Around 8:45 p.m. Tuesday when a storm was pending, the evacuation center at the Goleta Valley Community Center got word that there may soon be a debris flow warning for those to the south of the fire.
The American Red Cross volunteers rushed to set up additional cots, in case more seeking safety arrived to the center. While the cots were being set up, approximately 45 individuals were sleeping in the auditorium. And while not all of them were living in brick-and-mortar homes before coming to the evacuation center, they were all seeking refuge from Tuesday night’s cold and smoky air.
When asked what the policy is regarding the homeless arriving to stay at the evacuation center, American Red Cross Public Information Officer Nicole Maul said, “Our shelters are open to everyone. We know that disasters don’t discriminate.”
Ms. Maul told the News-Press that American Red Cross volunteers meet with those who stayed at the site before a shelter closes.
“We work to connect them with social services” if the team comes across someone who may not have a place to go to, according to Ms. Maul.
Tuesday evening, those present for the information briefing about the Cave Fire asked the public information officers when they might be able to go home. The public information officers replied that they did not yet know.
One woman expressed that she feared the electricity going out because there was food in her fridge in anticipation of Thanksgiving. She was hoping that the pending rain will allow her to return home.
While they were at the center, however, the evacuees were taken care of by a group of volunteers. The American Red Cross team of volunteers included a wide array of folks, locals and out-of-towners alike.
Food lead volunteer Gayle Labraña has been living in Santa Barbara County for decades. The Southern California native moved to the area to attend UCSB, and she has not left since. When the Thomas Fire struck in 2017, Ms. Labraña decided to take action to help others, even if she was alone.
“I was home for Christmas on break,” said Ms. Labraña. The situation at the time did not allow her children to visit her in Santa Barbara County. “I was all alone,” she said.
While she was watching the news, Ms. Labraña saw a notice calling for volunteers, and she decided to sign up.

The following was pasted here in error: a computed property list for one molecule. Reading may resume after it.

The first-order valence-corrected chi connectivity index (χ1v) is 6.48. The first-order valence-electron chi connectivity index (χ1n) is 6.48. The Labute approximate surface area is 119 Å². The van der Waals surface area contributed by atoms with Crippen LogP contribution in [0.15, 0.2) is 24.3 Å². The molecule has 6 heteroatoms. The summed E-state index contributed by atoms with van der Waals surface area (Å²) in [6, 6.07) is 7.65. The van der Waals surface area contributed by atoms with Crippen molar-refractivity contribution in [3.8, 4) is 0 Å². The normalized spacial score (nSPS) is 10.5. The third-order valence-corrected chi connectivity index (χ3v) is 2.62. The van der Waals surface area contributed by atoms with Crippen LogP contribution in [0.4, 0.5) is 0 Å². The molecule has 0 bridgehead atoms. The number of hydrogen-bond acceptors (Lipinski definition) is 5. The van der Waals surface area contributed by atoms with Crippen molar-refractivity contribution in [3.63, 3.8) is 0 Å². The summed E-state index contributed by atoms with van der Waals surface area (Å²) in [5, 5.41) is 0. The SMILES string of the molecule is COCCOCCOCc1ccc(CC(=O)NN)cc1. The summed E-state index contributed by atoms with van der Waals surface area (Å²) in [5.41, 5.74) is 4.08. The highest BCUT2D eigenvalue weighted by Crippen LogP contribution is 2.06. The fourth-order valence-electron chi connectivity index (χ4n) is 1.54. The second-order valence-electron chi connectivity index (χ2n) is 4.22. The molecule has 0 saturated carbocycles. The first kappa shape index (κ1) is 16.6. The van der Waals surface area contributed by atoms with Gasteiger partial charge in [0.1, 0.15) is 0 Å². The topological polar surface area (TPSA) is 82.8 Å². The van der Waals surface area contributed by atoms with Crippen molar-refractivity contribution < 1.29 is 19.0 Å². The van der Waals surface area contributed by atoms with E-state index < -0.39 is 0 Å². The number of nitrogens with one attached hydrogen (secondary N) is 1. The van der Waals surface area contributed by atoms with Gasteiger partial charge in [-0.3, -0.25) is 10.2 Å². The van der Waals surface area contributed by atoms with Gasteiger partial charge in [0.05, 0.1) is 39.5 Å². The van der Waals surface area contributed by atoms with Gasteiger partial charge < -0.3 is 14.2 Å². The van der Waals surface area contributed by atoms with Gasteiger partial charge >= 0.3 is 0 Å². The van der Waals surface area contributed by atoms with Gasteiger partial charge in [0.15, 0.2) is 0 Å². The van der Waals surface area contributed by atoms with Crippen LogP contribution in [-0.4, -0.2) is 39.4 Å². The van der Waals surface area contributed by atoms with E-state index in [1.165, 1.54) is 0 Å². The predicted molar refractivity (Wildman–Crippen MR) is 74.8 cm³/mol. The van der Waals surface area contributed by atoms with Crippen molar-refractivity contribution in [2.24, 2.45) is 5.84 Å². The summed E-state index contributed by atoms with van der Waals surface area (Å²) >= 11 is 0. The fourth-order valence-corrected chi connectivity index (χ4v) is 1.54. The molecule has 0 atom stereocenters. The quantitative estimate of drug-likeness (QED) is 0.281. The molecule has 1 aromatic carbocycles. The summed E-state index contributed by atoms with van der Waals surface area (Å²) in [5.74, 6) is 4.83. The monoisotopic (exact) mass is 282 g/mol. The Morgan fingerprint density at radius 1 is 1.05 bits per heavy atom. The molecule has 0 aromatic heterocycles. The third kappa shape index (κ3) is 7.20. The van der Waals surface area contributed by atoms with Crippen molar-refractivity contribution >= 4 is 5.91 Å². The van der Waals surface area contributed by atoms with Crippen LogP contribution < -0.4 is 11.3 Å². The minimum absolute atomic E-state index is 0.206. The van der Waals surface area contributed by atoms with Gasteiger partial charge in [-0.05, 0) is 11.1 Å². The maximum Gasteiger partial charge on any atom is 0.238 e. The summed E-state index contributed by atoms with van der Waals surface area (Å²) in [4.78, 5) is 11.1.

“Knowing that you’re helping the community … you feel part of it,” said Ms. Labraña. “It’s a connection that’s very fulfilling.”
Ms. Labraña was not the only person who answered the call for volunteers. Lydia Barcos became a volunteer in 2005, when Hurricane Katrina 2,000 miles away from her home in Santa Barbara County. Ms. Barcos worked as a buyer for Raytheon, where she regularly participated in the company’s community improvement projects. She told the News-Press, “All along, I felt like I needed to give back to the community.”
Currently, Ms. Barcos works for the Santa Barbara County Education Office, which closed the Cathedral Oaks location Tuesday.
“Okay. I know there’s a need. What can I do to help?” Ms. Barcos asked herself. She showed up to the Goleta Valley Community Center in her American Red Cross uniform.
“It’s kind of a labor of love, because what you feel shows when you give it to somebody else,” said Ms. Barcos.
Ms. Labraña and Ms. Barcos were not the only locals volunteering for the American Red Cross. Jennie Risard crosstrains to be able to serve in different positions. Tuesday, she drove the emergency response vehicle.
“I heard about the Red Cross when I was a kid,” said Ms. Risard. Since 2004, she has been volunteering for the organization she has known of since she was little.
Michelle Devlin has been volunteering for a while as well. She signed up in 1979, when there were several fires going on in Los Angeles County where she is from. Ms. Devlin wore several hats to help others. The doctor of public health is not only a public health professor but also an emergency medical technician. She was visiting Santa Barbara to see her son when she learned about the Cave Fire.
“I called the evacuation center and asked if they needed an EMT,” said Ms. Devlin.
When the center did indeed indicate need, Ms. Devlin left the boat where she was living in for the visit and arrived to the Goleta Valley Community Center.